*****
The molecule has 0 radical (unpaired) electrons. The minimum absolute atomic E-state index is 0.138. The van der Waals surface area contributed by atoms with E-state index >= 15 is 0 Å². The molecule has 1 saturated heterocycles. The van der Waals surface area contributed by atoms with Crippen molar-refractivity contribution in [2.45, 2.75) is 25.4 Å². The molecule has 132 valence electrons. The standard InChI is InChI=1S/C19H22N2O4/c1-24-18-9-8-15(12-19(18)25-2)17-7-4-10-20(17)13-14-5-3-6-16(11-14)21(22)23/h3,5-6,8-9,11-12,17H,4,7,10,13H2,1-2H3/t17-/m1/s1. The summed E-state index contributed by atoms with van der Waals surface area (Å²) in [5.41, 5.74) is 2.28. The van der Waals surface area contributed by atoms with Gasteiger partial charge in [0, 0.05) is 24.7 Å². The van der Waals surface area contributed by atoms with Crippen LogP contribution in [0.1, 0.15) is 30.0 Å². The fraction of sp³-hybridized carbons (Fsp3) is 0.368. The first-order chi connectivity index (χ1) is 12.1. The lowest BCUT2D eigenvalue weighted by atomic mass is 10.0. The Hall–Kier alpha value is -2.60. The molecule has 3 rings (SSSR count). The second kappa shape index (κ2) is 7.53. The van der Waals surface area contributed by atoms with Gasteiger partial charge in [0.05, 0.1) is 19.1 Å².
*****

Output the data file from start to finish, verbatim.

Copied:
The molecule has 0 radical (unpaired) electrons. The minimum absolute atomic E-state index is 0.138. The van der Waals surface area contributed by atoms with E-state index >= 15 is 0 Å². The molecule has 1 saturated heterocycles. The van der Waals surface area contributed by atoms with Crippen molar-refractivity contribution in [2.45, 2.75) is 25.4 Å². The molecule has 132 valence electrons. The standard InChI is InChI=1S/C19H22N2O4/c1-24-18-9-8-15(12-19(18)25-2)17-7-4-10-20(17)13-14-5-3-6-16(11-14)21(22)23/h3,5-6,8-9,11-12,17H,4,7,10,13H2,1-2H3/t17-/m1/s1. The summed E-state index contributed by atoms with van der Waals surface area (Å²) in [5.41, 5.74) is 2.28. The van der Waals surface area contributed by atoms with Gasteiger partial charge in [0, 0.05) is 24.7 Å². The van der Waals surface area contributed by atoms with Crippen LogP contribution in [0.1, 0.15) is 30.0 Å². The fraction of sp³-hybridized carbons (Fsp3) is 0.368. The first-order chi connectivity index (χ1) is 12.1. The lowest BCUT2D eigenvalue weighted by atomic mass is 10.0. The Hall–Kier alpha value is -2.60. The molecule has 3 rings (SSSR count). The second kappa shape index (κ2) is 7.53. The van der Waals surface area contributed by atoms with Gasteiger partial charge in [0.05, 0.1) is 19.1 Å².